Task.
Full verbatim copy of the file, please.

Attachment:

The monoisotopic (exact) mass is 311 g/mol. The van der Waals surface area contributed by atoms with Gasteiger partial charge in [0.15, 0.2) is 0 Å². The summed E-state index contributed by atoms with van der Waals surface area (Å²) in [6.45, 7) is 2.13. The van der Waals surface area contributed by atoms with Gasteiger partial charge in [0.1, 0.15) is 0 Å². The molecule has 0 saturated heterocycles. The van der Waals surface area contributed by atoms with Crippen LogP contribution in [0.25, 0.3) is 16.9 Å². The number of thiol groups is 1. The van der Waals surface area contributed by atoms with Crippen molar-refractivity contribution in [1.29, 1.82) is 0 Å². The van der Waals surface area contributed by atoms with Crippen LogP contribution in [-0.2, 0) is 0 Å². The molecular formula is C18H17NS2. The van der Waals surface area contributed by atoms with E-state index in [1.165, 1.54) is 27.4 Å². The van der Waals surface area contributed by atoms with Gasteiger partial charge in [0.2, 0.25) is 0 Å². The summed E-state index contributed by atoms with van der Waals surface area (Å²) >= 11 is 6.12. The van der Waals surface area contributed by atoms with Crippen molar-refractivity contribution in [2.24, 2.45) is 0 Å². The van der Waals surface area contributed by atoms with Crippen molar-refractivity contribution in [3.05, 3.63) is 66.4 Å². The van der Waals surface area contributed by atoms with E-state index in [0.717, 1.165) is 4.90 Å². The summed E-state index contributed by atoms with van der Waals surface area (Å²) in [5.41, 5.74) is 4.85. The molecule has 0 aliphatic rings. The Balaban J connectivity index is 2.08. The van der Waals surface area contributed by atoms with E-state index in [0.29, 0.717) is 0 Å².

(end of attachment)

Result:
The monoisotopic (exact) mass is 311 g/mol. The van der Waals surface area contributed by atoms with Gasteiger partial charge in [0.15, 0.2) is 0 Å². The summed E-state index contributed by atoms with van der Waals surface area (Å²) in [6.45, 7) is 2.13. The van der Waals surface area contributed by atoms with Gasteiger partial charge in [0.1, 0.15) is 0 Å². The molecule has 0 saturated heterocycles. The van der Waals surface area contributed by atoms with Crippen LogP contribution in [0.25, 0.3) is 16.9 Å². The number of thiol groups is 1. The van der Waals surface area contributed by atoms with Crippen molar-refractivity contribution in [1.29, 1.82) is 0 Å². The van der Waals surface area contributed by atoms with Crippen LogP contribution in [-0.2, 0) is 0 Å². The molecular formula is C18H17NS2. The van der Waals surface area contributed by atoms with E-state index in [1.165, 1.54) is 27.4 Å². The van der Waals surface area contributed by atoms with Gasteiger partial charge in [0.2, 0.25) is 0 Å². The summed E-state index contributed by atoms with van der Waals surface area (Å²) >= 11 is 6.12. The van der Waals surface area contributed by atoms with Crippen molar-refractivity contribution in [2.24, 2.45) is 0 Å². The van der Waals surface area contributed by atoms with Crippen molar-refractivity contribution in [3.05, 3.63) is 66.4 Å². The van der Waals surface area contributed by atoms with E-state index in [0.717, 1.165) is 4.90 Å². The summed E-state index contributed by atoms with van der Waals surface area (Å²) in [5.41, 5.74) is 4.85. The molecule has 0 aliphatic rings. The Balaban J connectivity index is 2.08. The van der Waals surface area contributed by atoms with E-state index in [0.29, 0.717) is 0 Å².